Maritime Piracy In The 21st Century

Aarcha Sasikumar

Keywords: Maritime Piracy, International Maritime Bureau, Seafarers, Piracy Laws


Pirates are not just fictional characters, but are one of the most serious and dangerous threats faced in the international waters. The period between 1650 and 1730 is known as the golden age of piracy as there existed thousands of pirates in the high seas who looted and killed. Though maritime piracy has existed for over 4 centuries now, sailors could not report the atrocities that happen to them till 1992.

[i]In 1992, the International Maritime Bureau (IMB) formed the Piracy Reporting Centre (PRC) which now serves as a one-point contact for sailors and shipmasters who can now report piracy, armed robbery and stowaway incidents. Though many people have come to assume that acts of piracy were high only during the 17th and 18th centuries, the truth is that the stakes are higher today, in the 21st Century.

Piracy gained more attention after the regular attacks of Somali pirates that started filling the news since around 15 years now. If you take their case for instance, [ii]Somalia has been suffering wars, famine and economic problems for many years now. As a result of their poor economic conditions, pirate gangs were formed that went out to the seas to hold seafarers as hostages and claim ransom in return for their lives. 

That being said, Somalia is not the only region affected by maritime piracy. The occurrence of piracy activities are spread across the globe and are most prevalent in areas of Caribbean, Gulf of Guinea, Strait of Malacca and Indian Ocean.

[iii]For the year 2019 alone 119 incidents of piracy and armed robberies were reported and as for the ones that have not been reported, we will never know. But nevertheless, this number is much better than what was reported in 2018, which was 156 cases. Though the number of people taken into hostage has decreased by a good margin, the statistics with respect to weapons related incidents have increased and it thereby affirms IMB’s concern regarding the threats on the security of sea travellers and ships.

The statistics of 2020 results in a more alarming situation than the previous year. From 119 in 2019 the numbers have jumped up to 139 this year, that too exclusive of one quarter i.e., considering the first three quarters alone.


The Gulf of Guinea is a part of the Atlantic Ocean that covers the West African coast. Its border stretches for about 6000 kilometres and lies between Guinea and Angola. As of this year, Gulf of Guinea has been identified as the hotspot of piracy activities. [iv]As reported by IMB, the Gulf of Guinea accounts for about 95% of the piracy activities across the globe, and thereby points out how organized their groups and attacks are.  

During the period of 1980s, there was an increase in the number of investments of Multinational Oil companies in the country of Nigeria. This was a result of the policy changes brought by the Nigerian Government. But this move wasn’t welcomed by some people who perceived this as a threat to the economy and the environment. [v]Their grievances built up to form two dangerous armed forces: Movement for the Emancipation of the Delta (MEND) and Niger Delta Avengers (NDA). Though their active years were from 2006-2009 and 2016-2017 respectively, their model of attacking the Gulf of Guinea to attack oil infrastructures and ships, paved way for the creation of much more evolved and notorious groups.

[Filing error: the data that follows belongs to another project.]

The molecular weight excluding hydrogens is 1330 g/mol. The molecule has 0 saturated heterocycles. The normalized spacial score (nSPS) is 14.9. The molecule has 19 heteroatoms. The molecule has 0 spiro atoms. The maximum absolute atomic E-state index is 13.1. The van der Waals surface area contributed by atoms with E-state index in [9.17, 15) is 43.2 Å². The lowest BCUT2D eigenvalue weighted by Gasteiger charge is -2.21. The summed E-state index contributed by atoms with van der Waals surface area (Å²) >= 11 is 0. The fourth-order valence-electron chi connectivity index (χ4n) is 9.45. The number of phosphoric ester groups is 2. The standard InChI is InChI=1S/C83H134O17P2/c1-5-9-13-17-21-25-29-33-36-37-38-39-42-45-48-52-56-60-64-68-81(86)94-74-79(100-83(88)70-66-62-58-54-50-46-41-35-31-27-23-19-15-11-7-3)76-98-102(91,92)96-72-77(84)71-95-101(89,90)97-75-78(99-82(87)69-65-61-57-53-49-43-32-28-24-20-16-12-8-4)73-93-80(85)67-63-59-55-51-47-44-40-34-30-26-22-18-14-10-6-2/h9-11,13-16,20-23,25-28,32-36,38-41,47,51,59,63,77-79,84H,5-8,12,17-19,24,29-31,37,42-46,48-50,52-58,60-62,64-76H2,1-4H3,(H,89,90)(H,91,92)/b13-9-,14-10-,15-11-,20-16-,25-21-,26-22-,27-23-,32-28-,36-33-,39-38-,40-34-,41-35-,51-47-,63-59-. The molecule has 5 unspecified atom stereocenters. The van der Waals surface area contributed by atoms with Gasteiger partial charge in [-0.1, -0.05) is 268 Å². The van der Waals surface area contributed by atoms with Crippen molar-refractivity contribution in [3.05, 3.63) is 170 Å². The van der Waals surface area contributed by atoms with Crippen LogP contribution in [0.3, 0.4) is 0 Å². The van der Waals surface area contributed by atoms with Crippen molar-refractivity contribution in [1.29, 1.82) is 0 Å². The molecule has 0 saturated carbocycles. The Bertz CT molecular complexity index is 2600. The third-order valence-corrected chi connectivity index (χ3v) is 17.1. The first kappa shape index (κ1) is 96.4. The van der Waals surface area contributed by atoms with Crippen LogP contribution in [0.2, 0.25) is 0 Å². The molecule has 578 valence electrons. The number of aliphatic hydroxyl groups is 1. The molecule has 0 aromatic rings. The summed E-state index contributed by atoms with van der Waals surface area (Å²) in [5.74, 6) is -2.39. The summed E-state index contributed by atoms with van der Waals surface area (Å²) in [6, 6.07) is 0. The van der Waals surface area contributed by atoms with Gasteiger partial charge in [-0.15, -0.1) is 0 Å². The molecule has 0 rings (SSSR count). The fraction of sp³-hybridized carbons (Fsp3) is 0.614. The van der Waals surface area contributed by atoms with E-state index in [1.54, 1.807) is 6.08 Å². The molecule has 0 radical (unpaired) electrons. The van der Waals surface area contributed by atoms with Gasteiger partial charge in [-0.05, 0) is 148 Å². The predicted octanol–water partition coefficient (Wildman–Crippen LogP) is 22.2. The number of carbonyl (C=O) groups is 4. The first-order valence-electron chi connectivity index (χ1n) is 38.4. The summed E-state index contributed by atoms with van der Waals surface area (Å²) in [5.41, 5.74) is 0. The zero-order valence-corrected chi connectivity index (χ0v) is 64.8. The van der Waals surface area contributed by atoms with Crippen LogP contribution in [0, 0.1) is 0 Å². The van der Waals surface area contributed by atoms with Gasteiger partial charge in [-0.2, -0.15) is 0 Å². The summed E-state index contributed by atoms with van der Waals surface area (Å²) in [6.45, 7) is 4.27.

As a result of these activities, the regions surrounding Gulf of Guinea loses on a lot of international economic investments and thereby depriving the areas of development opportunities. This contributes to a range of other economic activities, including fishing and tourism. These economic deficiencies combined with unemployment results in a never ending chain of crime. And ironically, this chain of crimes is a product of piracy and armed robbery and also the root cause of the same.


[vi]The Indian Ocean was considered mare librum which means free sea. Merchants and seafarers could trade and travel without any restrictions and required no permissions. But things changed after the advent of the Europeans in the 15th Century. They inflicted a sense of supremacy over the waters and slowly grabbed sovereignty over the Indian Ocean. Thereby, they began imposing restrictions, taxes etc. to exert their power over the waters.

This affected the local communities across many coasts and agitated many. This led to the formation of aggressive groups that the Europeans perceived as “outlaws”. The Indian Ocean waters are mostly threatened by Somalian pirates. Though the number of cases have decreased, the numbers are still alarming enough. When there were more than 201 occurrences of piracy related activities reported in the Indian Ocean in 2011 alone, there were 162 incidents reported in 2019.

[vii]In September this year, India joined as observer in the Djibouti Code of Conduct (DCOC), a multinational group that aims at countering maritime piracy and providing secure seafaring in the Indian Ocean. 


[viii]The Strait of Malacca is the region connecting Andaman Sea and South China Sea. Since the region is an important travel route for Indo-Sino trade and navigation, it faces lots of maritime piracy incidents. But there has been a steady and gradual decrease in the number of occurrences over the years.

The regions around Indonesia are mostly equipped with weapons such as knives and guns. [ix]In 2018, Indonesia reported 36 actual and attempted occurrences whereas in 2019 there were only 25 actual and attempted incidents had occurred. At the same time, the pirates around the Singapore Strait are infamous for attacking during the night time. In 2019, they’ve reported 31 piracy occurrences as compared 7 in 2018.